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M-Lab Celebrates 10 Years of Broadband Speed Tests, Discusses Work with Schools and Libraries

in Broadband Data/Broadband Mapping/Education/FCC/NTIA/Rural Telecom by

WASHINGTON, August 16, 2018 - New measures to improve broadband education and access in schools and libraries were among the innovations in broadband data touted on the second day of a conference last week on Measurement Lab.

The 10 year anniversary conference was hosted on August 7 and 8 by the New American Foundation, which helped to create the group. M-Lab  collects millions of Network Diagnostic Tool data points per day through an internet speed-test accessible directly through a one-click box on Google search engine.

The test checks internet speed in 30 seconds and sends the user’s IP address and the speed test data to M-Lab, gathering vital information for broadband availability and access data, and subsequently available for public use on an open-source basis.

The Open Technology Institute discussed a new project on school and library speed tests

Chris Ritzo, senior technologist at Open Technology Institute of New America, conducted a project to test broadband speeds in schools and libraries.

The initial field test was conducted in Alexandria, Virginia, to measure broadband in schools. The project utilized small computers that ran automated M-Lab NDT tests at random times throughout the day. The computers were put in classrooms during times of student and instructor use.

Ritzo called it “a small scale project” of about 20 devices . The tests were about 2 months long, collecting data on internet performance over time.

The FCC’s existing broadband data collection efforts have been criticized for providing data that allows providers to overstate coverage. Through conducting these small-scale tests in an individual school, Ritzo aimed to uncover deployment issues and gather empirical broadband data.

Discovering and resolving issues with broadband speed tests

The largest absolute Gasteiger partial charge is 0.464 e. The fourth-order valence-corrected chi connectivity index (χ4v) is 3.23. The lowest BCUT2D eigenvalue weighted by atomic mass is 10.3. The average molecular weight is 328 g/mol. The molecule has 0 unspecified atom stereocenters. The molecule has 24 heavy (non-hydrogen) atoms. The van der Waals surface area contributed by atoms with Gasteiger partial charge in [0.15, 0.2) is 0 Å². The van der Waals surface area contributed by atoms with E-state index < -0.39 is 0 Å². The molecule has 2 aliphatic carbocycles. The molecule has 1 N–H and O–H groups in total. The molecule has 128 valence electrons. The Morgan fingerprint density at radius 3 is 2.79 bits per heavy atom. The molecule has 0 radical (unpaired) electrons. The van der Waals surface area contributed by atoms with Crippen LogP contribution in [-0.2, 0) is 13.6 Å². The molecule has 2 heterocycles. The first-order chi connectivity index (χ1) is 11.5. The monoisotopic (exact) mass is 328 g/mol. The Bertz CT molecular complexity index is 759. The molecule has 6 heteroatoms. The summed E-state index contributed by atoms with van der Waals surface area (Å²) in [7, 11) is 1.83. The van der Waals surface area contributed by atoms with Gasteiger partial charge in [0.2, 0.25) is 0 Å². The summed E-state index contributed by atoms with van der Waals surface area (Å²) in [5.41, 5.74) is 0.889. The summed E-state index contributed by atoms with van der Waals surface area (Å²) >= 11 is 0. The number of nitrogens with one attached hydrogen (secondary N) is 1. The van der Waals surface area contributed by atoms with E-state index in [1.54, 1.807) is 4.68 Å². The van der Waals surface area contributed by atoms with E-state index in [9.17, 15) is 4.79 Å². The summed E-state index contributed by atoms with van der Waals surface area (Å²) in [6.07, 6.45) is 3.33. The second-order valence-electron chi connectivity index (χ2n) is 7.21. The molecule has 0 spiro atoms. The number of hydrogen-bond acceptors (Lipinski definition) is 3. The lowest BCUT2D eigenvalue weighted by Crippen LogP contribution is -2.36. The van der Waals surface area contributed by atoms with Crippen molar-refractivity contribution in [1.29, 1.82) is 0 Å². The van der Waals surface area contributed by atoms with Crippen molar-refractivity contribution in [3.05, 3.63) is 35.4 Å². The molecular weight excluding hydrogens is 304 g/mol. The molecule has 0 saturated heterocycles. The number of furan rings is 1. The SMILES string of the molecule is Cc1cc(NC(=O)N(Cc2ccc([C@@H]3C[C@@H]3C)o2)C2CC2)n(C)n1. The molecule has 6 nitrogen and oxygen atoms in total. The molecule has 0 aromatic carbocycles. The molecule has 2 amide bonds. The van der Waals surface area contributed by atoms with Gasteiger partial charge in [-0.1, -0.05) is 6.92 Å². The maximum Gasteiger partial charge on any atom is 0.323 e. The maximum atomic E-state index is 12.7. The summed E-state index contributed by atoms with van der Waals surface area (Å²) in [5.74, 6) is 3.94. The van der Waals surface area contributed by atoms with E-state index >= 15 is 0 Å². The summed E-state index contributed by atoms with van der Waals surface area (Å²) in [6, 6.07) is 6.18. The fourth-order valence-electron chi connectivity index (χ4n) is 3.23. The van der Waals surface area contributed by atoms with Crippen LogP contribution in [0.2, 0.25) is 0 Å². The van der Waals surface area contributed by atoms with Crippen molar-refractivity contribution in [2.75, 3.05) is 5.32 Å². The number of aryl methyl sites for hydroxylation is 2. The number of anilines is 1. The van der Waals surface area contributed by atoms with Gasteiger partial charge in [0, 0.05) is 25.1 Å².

Ritzo described difficulties encountered through the testing process, including issues with Wi-Fi stability and connectivity. Since then, the team has “continued to work on some of those challenges,” he said.

Rather than manually deploying the tests and devices, the team is managing devices and code for the broadband tests using Resin.io.

Resin.io is an internet of things platform that  can help to “manage device provisioning, code deployment, updates and remote access.”

Test data was displayed in visualizations developed using a tool called Grafana. According to Ritzo, effective visuals are vital for communicating with the public, particularly the school officials involved in the pilot project.

Partnership with Simmons College to collect library broadband data

They are now extending the project from schools to public libraries in the United States. The new project is a partnership with Simmons College, to create a workshop with 10 to 15 libraries around the country.

Ritzo explained that OTI is working with Simmons to build a new system that would engage effectively with the public. “Part of the process of the workshop will be to engage with libraries and IoT staff to determine what data would be useful” as well as what the presentation looks like to them, and what other local data would be helpful.

According to Ritzo, the project aims to build off of the Digital Inclusion Survey, an annual survey research that was conducted in the past by University of Maryland. The survey requested that librarians report diagnostics on internet service and information about who is using it. Later, the survey began asking for data from internet speed tests.

The new project has a goal of understanding the broadband divide across rural, suburban and tribal areas

“Our goal is not a ton of libraries participating...it’s a defined time frame, its two years and in the first year we’ll work with 10 to 15, and then scale the second year after some iteration of platform feedback,” Ritzo explained. “The goal is to spread across different types of libraries.”

According to Ritzo, spreading across the country to different types of libraries works toward the goal of understanding broadband access across rural, suburban, and tribal lands, information that is vital to closing the digital divide.

“The real goal in us participating in the libraries program is to build a system that can be deployed in different situations,” he said. The library program aims to produce a toolkit with software and information about how to manage it effectively.

Such a toolkit and manual to explain the technical side of broadband would bridge the gap between data scientists and those who may not have the same technical background in data, such as library employees.

“Working with librarians who are providing direct service...and the folks who manage their networks--this is part of the process that is more human than technical,” Ritzo said. “Part of the project is about bringing those two groups together,” and figuring out what IT employees and librarians need to know, and how data scientists can provide visuals to help them understand it.

(Photo of Chris Ritzo from the New America Foundation.)

 

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